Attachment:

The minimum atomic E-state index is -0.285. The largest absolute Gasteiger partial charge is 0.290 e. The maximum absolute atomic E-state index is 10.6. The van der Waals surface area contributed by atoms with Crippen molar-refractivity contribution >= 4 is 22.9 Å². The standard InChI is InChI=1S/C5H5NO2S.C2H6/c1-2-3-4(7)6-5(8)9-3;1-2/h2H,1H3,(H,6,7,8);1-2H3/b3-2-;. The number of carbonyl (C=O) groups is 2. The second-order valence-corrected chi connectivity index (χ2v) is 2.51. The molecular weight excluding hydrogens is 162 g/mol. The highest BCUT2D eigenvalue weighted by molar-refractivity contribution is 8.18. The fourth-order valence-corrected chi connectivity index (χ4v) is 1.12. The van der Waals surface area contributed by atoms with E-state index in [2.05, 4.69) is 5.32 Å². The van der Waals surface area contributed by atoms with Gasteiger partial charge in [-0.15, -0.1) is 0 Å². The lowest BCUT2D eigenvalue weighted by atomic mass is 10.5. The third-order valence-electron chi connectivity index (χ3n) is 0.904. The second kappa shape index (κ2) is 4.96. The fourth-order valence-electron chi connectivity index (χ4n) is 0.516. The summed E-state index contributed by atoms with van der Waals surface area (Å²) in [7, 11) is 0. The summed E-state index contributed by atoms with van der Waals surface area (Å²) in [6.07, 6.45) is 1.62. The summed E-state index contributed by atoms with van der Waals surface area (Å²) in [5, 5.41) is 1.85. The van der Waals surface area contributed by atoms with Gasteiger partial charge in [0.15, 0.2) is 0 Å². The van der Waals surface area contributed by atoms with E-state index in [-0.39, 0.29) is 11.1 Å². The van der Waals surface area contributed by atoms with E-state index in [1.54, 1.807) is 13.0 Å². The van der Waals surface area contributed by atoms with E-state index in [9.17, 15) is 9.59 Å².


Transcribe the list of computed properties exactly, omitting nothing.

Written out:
The minimum atomic E-state index is -0.285. The largest absolute Gasteiger partial charge is 0.290 e. The maximum absolute atomic E-state index is 10.6. The van der Waals surface area contributed by atoms with Crippen molar-refractivity contribution >= 4 is 22.9 Å². The standard InChI is InChI=1S/C5H5NO2S.C2H6/c1-2-3-4(7)6-5(8)9-3;1-2/h2H,1H3,(H,6,7,8);1-2H3/b3-2-;. The number of carbonyl (C=O) groups is 2. The second-order valence-corrected chi connectivity index (χ2v) is 2.51. The molecular weight excluding hydrogens is 162 g/mol. The highest BCUT2D eigenvalue weighted by molar-refractivity contribution is 8.18. The fourth-order valence-corrected chi connectivity index (χ4v) is 1.12. The van der Waals surface area contributed by atoms with E-state index in [2.05, 4.69) is 5.32 Å². The van der Waals surface area contributed by atoms with Gasteiger partial charge in [-0.15, -0.1) is 0 Å². The lowest BCUT2D eigenvalue weighted by atomic mass is 10.5. The third-order valence-electron chi connectivity index (χ3n) is 0.904. The second kappa shape index (κ2) is 4.96. The fourth-order valence-electron chi connectivity index (χ4n) is 0.516. The summed E-state index contributed by atoms with van der Waals surface area (Å²) in [7, 11) is 0. The summed E-state index contributed by atoms with van der Waals surface area (Å²) in [6.07, 6.45) is 1.62. The summed E-state index contributed by atoms with van der Waals surface area (Å²) in [5, 5.41) is 1.85. The van der Waals surface area contributed by atoms with Gasteiger partial charge in [0.15, 0.2) is 0 Å². The van der Waals surface area contributed by atoms with E-state index in [-0.39, 0.29) is 11.1 Å². The van der Waals surface area contributed by atoms with E-state index in [1.54, 1.807) is 13.0 Å². The van der Waals surface area contributed by atoms with E-state index in [9.17, 15) is 9.59 Å².